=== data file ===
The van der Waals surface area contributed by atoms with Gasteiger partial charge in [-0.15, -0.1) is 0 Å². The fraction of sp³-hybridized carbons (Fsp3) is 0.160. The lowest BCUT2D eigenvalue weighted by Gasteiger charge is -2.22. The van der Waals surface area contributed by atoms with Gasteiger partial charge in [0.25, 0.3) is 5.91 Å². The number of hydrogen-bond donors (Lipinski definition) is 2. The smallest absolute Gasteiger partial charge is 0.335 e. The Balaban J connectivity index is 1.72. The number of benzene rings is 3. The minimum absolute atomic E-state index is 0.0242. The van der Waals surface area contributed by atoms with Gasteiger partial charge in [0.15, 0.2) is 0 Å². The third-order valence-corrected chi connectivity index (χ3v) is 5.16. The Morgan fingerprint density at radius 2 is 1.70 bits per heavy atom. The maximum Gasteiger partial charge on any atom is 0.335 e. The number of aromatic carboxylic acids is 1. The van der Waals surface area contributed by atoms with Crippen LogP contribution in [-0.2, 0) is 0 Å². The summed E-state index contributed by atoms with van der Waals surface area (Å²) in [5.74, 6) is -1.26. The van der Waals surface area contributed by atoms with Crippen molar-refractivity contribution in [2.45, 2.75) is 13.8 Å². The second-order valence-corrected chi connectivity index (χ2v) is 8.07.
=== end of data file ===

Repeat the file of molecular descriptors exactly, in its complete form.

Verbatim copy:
The van der Waals surface area contributed by atoms with Gasteiger partial charge in [-0.15, -0.1) is 0 Å². The fraction of sp³-hybridized carbons (Fsp3) is 0.160. The lowest BCUT2D eigenvalue weighted by Gasteiger charge is -2.22. The van der Waals surface area contributed by atoms with Gasteiger partial charge in [0.25, 0.3) is 5.91 Å². The number of hydrogen-bond donors (Lipinski definition) is 2. The smallest absolute Gasteiger partial charge is 0.335 e. The Balaban J connectivity index is 1.72. The number of benzene rings is 3. The minimum absolute atomic E-state index is 0.0242. The van der Waals surface area contributed by atoms with Gasteiger partial charge in [0.15, 0.2) is 0 Å². The third-order valence-corrected chi connectivity index (χ3v) is 5.16. The Morgan fingerprint density at radius 2 is 1.70 bits per heavy atom. The maximum Gasteiger partial charge on any atom is 0.335 e. The number of aromatic carboxylic acids is 1. The van der Waals surface area contributed by atoms with Crippen LogP contribution in [-0.2, 0) is 0 Å². The summed E-state index contributed by atoms with van der Waals surface area (Å²) in [5.74, 6) is -1.26. The van der Waals surface area contributed by atoms with Crippen molar-refractivity contribution in [2.45, 2.75) is 13.8 Å². The second-order valence-corrected chi connectivity index (χ2v) is 8.07.